Warm up/cool down for longer distances - Couch to 5K

Couch to 5K
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Warm up/cool down for longer distances


Hey gang! I'm always up for a bit of advice from my running family so I'd be happy to have you're thoughts on this little conundrum. From run 1 week 1 of C25K I've followed the 5 minute warm up/5 minute cool down walk and have continued this through my post graduation running life. I've completed 4 parkruns and have just set a new pb of 30:36 which is heading ever closer to the magic 30 minute 5k, all at a comfortable pace with no over the top effort and all following the original warm up/cool down advice. I've never had the slightest hint of an injury, my legs are always ready for my next run and mentally I've never been more determined to complete a task.

Here's the question - Over the next few weeks I may start to increase the distance, possibly trying for an eventual 10k, with that in mind should I change anything or follow the 'if it ain't broke, don't try to fix it' approach?

19 Replies

That's fine then. As you were 😃

I do longer warm ups as I am so slow get going, which is why I like longer runs 🙂 I walk miles to get home sometimes so that's my cool down sorted

These things aren't set in stone

lardofaleGraduate in reply to misswobble

Thanks for that. I guess it's a case of what works best for everyone individually. My cool down walk does tend to be longer depending on what route I take, I tend to make it up 'on the fly' and regularly end up in a different postcode area!


Not speaking from experience - but from what I've read on here and elsewhere - more stretching included in warm down seems to be a good thing. Something I'm trying to build in - as I'm shockingly inflexible!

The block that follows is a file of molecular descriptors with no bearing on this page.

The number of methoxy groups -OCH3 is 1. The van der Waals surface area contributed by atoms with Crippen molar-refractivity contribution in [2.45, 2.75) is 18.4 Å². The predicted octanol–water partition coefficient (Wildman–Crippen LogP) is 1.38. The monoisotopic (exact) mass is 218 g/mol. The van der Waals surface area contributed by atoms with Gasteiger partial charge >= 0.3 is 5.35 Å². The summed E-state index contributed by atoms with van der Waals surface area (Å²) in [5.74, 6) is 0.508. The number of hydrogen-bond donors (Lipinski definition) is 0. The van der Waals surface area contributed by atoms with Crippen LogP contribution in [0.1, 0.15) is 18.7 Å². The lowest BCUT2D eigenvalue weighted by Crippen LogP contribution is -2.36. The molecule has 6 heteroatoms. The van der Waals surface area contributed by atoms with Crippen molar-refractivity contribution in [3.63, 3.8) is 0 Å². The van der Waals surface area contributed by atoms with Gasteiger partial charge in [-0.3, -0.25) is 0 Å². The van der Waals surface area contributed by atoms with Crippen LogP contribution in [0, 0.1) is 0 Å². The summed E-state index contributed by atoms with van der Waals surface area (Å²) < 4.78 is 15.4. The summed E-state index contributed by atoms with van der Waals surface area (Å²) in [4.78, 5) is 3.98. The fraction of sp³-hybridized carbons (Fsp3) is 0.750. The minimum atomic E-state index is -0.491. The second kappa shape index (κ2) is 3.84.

lardofaleGraduate in reply to RunForestR

Thanks! I've never considered myself to be particularly bendy either!


Remember the 10% a week rule so that you make slow and steady progress. Do one longer run each week (rather than pushing forward on all three). Accept that your speed will probably need to decrease as you go further and find something to entertain you as you are out for longer. make sure that you take rest days and maybe sometimes two if your body tells you it's tired.

Oh, and enjoy yourself :)

lardofaleGraduate in reply to helenwheels

Thank you, good advice all round there! My musical entertainment might have to be better though out though as it tends to vary between 80s synth and modern speed metal which doesn't particularly help the pacing!

mrrunGraduate in reply to lardofale

Try not to pace yourself with music, that can go awry. I never follow the beat simply because I listen to what makes me feel good on the day and if a drummer pushes harder than my energy levels, then what?

Put it this way, I did 10K with Miles Davis, easy runs with Rammstein and tempo/intervals with Joni Mitchell with everything else (but pop) in between. Music for me is there to complement the overall vibe and not to dictate the tempo I feel to be able of doing ;)

Btw, nothing wrong with modern speed metal either :) Hell, no.

lardofaleGraduate in reply to mrrun